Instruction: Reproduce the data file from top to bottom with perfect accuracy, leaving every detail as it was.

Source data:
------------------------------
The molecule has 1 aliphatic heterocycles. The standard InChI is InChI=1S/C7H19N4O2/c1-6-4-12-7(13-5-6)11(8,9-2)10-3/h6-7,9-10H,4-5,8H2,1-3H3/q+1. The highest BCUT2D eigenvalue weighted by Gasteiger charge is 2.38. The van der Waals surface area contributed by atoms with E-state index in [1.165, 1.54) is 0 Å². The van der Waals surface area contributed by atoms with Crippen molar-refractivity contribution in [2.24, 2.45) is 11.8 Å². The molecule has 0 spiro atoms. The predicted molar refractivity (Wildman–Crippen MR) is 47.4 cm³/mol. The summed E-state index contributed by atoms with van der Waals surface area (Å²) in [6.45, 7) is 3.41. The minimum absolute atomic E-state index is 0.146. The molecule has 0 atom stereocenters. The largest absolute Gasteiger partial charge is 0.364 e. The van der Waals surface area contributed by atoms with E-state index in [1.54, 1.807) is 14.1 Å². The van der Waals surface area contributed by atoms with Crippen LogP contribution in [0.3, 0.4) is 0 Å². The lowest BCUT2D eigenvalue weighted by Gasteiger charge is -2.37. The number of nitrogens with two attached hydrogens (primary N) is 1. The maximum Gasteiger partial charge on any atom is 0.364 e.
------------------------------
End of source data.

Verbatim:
The molecule has 1 aliphatic heterocycles. The standard InChI is InChI=1S/C7H19N4O2/c1-6-4-12-7(13-5-6)11(8,9-2)10-3/h6-7,9-10H,4-5,8H2,1-3H3/q+1. The highest BCUT2D eigenvalue weighted by Gasteiger charge is 2.38. The van der Waals surface area contributed by atoms with E-state index in [1.165, 1.54) is 0 Å². The van der Waals surface area contributed by atoms with Crippen molar-refractivity contribution in [2.24, 2.45) is 11.8 Å². The molecule has 0 spiro atoms. The predicted molar refractivity (Wildman–Crippen MR) is 47.4 cm³/mol. The summed E-state index contributed by atoms with van der Waals surface area (Å²) in [6.45, 7) is 3.41. The minimum absolute atomic E-state index is 0.146. The molecule has 0 atom stereocenters. The largest absolute Gasteiger partial charge is 0.364 e. The van der Waals surface area contributed by atoms with E-state index in [1.54, 1.807) is 14.1 Å². The van der Waals surface area contributed by atoms with Crippen LogP contribution in [0.3, 0.4) is 0 Å². The lowest BCUT2D eigenvalue weighted by Gasteiger charge is -2.37. The number of nitrogens with two attached hydrogens (primary N) is 1. The maximum Gasteiger partial charge on any atom is 0.364 e.